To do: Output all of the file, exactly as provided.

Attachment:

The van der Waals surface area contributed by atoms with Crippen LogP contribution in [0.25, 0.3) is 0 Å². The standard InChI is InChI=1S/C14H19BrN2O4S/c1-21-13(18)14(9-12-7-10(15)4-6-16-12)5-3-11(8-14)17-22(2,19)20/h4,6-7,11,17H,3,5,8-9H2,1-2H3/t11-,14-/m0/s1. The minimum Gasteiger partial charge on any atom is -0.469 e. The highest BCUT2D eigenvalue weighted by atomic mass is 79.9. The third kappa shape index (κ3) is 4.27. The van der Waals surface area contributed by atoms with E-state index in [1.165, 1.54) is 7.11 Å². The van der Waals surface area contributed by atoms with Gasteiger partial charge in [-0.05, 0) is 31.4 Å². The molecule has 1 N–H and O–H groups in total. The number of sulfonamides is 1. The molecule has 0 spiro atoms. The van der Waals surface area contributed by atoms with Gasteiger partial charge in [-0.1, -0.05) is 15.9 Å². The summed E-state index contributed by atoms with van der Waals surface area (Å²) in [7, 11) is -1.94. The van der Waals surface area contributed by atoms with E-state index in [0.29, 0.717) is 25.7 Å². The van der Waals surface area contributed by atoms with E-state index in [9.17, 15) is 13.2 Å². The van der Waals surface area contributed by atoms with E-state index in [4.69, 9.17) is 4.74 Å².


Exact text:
The van der Waals surface area contributed by atoms with Crippen LogP contribution in [0.25, 0.3) is 0 Å². The standard InChI is InChI=1S/C14H19BrN2O4S/c1-21-13(18)14(9-12-7-10(15)4-6-16-12)5-3-11(8-14)17-22(2,19)20/h4,6-7,11,17H,3,5,8-9H2,1-2H3/t11-,14-/m0/s1. The minimum Gasteiger partial charge on any atom is -0.469 e. The highest BCUT2D eigenvalue weighted by atomic mass is 79.9. The third kappa shape index (κ3) is 4.27. The van der Waals surface area contributed by atoms with E-state index in [1.165, 1.54) is 7.11 Å². The van der Waals surface area contributed by atoms with Gasteiger partial charge in [-0.05, 0) is 31.4 Å². The molecule has 1 N–H and O–H groups in total. The number of sulfonamides is 1. The molecule has 0 spiro atoms. The van der Waals surface area contributed by atoms with Gasteiger partial charge in [-0.1, -0.05) is 15.9 Å². The summed E-state index contributed by atoms with van der Waals surface area (Å²) in [7, 11) is -1.94. The van der Waals surface area contributed by atoms with E-state index in [0.29, 0.717) is 25.7 Å². The van der Waals surface area contributed by atoms with E-state index in [9.17, 15) is 13.2 Å². The van der Waals surface area contributed by atoms with E-state index in [4.69, 9.17) is 4.74 Å².